The solution to Billy Cobham’s educational dilemma came in a very strange packaging: the St. Catherine’s Queensmen, a drum and bugle corps from St. Albans, Queens, New York. For only 50 cents a week he was able to learn all the technical fundamentals that his drumming was lacking. Billy Cobham studied under Bobby Thompson there, with whom he learned to play drum rudiments accurately and with other drummers.
“I joined the drum corps because it was cheaper than taking lessons from some drummer who was going to tell me how he played. The competitive element was much more important to me then. (…) It enlarged my viewpoint because I had a chance to compete and learn how to play with people.” – Billy Cobham in “Billy Cobham” by Cheech Iero, Modern Drummer Magazine, August-September, 1979.
After successfully graduating from high-school in 1965, Billy Cobham had to weight his options very carefully. Fearing the Vietnam War draft, Billy Cobham took matters into his own hands by trying out for the U.S. Army Band. Passing the test with a perfect score allowed Billy Cobham to serve his country with a pair of drumsticks instead of a gun. His time there allowed for huge developments in his approach to the instrument. Billy Cobham made the best out of that opportunity by practicing and playing as much as he could, going as far as performing all over the New York metropolitan area whenever stationed in Brooklyn. During that time he also took lessons from Morris Goldenberg, a famed New York percussionist, teacher and author.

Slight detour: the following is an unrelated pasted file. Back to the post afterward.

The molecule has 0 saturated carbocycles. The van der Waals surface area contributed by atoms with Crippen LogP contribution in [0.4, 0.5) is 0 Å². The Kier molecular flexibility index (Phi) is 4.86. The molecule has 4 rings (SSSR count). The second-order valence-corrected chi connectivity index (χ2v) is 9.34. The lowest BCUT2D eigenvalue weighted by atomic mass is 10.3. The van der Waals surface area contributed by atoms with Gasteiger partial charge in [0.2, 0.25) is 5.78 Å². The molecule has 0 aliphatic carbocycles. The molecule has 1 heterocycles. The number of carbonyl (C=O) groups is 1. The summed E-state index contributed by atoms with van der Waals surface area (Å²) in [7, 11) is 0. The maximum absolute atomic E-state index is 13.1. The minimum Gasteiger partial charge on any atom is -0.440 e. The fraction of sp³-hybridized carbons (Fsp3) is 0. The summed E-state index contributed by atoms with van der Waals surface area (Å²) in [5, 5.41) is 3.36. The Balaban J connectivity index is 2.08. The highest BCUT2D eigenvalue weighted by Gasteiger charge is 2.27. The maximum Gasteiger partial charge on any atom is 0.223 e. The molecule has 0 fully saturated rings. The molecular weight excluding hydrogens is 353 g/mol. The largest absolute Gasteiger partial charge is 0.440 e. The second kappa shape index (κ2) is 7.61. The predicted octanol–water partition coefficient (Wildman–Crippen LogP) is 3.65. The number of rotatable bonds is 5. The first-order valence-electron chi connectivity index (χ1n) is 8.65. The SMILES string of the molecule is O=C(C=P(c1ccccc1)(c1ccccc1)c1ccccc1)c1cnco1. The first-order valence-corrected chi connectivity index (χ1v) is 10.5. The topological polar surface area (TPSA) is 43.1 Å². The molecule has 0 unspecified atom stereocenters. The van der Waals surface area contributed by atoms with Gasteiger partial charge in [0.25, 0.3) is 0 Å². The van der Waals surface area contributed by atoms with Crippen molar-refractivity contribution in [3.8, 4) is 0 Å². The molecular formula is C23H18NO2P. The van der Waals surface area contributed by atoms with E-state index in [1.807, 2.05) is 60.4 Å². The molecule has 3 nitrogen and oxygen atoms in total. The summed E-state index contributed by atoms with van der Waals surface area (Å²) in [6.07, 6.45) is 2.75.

Billy Cobham’s tenure with the U.S. Army Band ended in 1968, enabling him to pursue a career in session drumming. It didn’t take him long to become a first-call player, especially of jazz musicians like guitarist George Benson and tenor-saxophonist Stanley Turrentine. Billy Cobham was also recruited for Horace Silver’s band and to record alongside one of his heroes, trumpeter Miles Davis.
In 1969, Billy Cobham joined Dreams, a jazz-fusion band featuring Randy Brecker, Michael Brecker, John Abercrombie, Don Grolnick, Barry Rodgers and Will Lee. After recording two albums with the band, Dreams (1970) and Imagine My Surprise (1971), Billy Cobham decided it was time to follow different avenues. In the aftermath of his departure from Dreams, he received a phone call where he was asked to record for the Mahavishnu Orchestra, a legendary jazz-fusion band led by John McLaughlin. John and Billy met during the studio sessions they had worked on together for Miles Davis in the late 1960s.